Postponed** Immigration, Trauma and Mental Health among Hispanic and Latinos
2616 COMMERCE EVENT CENTER
2616 Commerce Street
Dallas, TX 75226
Hispanic and Latinos represent the largest minority group in the US with 57.6 million Hispanic and Latinos, which comprise 18.1% of the current US population. Of these, 33.5% are foreign-born. The immigration process can be a complicated physical and emotional journey. For many, trauma experiences may take place prior to, during and-or after the immigration process. Furthermore, substance use may become a mechanism to alleviate some of the results of the immigration process including, discrimination, family fragmentation, dislocation and redefinition, acculturative stress, as well as mental health symptoms. This may, in turn, result in difficulties with law enforcement, including incarceration.
Furthermore, for many Latinos spirituality is an important cultural value. Spirituality and religion in many instances provide meanings to experiences, including experiencing mental health symptoms. Latinos may turn to spiritual leaders including clergy before seeking help from mental health professionals. This will be the case, especially if spiritual meanings are given to symptoms.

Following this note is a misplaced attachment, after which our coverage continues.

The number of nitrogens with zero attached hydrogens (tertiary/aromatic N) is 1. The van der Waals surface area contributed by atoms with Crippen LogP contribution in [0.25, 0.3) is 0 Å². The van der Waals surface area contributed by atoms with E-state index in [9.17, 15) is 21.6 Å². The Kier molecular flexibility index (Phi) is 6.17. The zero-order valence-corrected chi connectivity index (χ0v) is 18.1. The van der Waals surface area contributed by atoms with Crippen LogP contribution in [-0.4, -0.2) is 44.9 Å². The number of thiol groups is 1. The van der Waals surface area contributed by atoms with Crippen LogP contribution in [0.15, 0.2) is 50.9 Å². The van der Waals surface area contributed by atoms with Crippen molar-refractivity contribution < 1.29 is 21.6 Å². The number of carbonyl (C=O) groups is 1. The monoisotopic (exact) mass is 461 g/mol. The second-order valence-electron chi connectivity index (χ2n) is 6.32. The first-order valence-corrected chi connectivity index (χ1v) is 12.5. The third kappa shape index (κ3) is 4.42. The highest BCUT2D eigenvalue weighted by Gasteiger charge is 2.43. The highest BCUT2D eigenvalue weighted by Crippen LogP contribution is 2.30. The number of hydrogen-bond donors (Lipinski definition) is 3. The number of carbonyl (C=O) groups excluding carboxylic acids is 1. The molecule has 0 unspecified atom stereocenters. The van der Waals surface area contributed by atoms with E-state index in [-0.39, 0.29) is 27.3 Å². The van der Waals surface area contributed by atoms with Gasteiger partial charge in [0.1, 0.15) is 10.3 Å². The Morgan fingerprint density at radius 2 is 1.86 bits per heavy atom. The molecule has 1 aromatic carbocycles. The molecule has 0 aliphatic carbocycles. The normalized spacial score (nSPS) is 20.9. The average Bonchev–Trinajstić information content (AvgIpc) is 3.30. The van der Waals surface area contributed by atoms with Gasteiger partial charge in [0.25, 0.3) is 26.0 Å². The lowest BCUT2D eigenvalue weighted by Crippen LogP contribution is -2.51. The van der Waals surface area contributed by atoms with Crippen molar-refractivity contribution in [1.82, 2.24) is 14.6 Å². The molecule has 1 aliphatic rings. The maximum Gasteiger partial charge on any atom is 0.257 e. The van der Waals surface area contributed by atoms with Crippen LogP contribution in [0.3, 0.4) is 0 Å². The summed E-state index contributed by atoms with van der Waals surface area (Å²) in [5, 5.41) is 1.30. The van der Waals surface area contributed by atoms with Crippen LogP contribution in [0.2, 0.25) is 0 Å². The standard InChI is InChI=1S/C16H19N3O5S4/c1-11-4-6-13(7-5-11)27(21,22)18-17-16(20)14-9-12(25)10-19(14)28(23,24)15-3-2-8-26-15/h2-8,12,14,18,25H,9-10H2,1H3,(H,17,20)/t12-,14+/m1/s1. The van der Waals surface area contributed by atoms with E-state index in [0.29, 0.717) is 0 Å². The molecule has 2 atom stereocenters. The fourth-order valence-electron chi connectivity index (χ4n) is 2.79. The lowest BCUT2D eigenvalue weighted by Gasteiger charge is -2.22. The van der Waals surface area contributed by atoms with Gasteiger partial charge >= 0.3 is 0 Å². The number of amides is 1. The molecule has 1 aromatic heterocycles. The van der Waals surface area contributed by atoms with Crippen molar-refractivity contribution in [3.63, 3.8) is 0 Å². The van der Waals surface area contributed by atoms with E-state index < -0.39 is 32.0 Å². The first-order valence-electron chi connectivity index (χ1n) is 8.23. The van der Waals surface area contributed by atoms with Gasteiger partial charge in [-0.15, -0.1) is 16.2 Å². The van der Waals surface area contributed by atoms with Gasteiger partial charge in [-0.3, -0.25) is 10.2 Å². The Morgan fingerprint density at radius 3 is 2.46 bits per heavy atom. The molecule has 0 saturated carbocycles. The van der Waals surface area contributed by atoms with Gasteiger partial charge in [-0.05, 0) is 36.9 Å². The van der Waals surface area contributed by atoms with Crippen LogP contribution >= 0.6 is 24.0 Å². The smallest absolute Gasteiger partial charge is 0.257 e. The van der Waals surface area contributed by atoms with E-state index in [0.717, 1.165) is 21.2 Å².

This symposium will address the intersections of immigration, trauma, substance use and other mental health issues among Latinos in the US. Presenters will provide information on current immigration realities and their impact on immigrants as well as culturally responsive ways for clergy and law enforcement personnel to attend to the mental health needs of Latinos with mental health and co-occurring disorders.
1. Identify the current needs of Latino immigrants with mental health and co-occurring disorders who are involved with law enforcement or who seek help from clergy.
2. Recognize the intersections between immigration, trauma, and mental health among Latinos
3. Include trauma-informed practices with Latino populations with mental health disorders involved with law enforcement or seeking spiritual help
4. Incorporate culturally responsive models with Latino populations with mental health needs involved with law enforcement or seeking spiritual help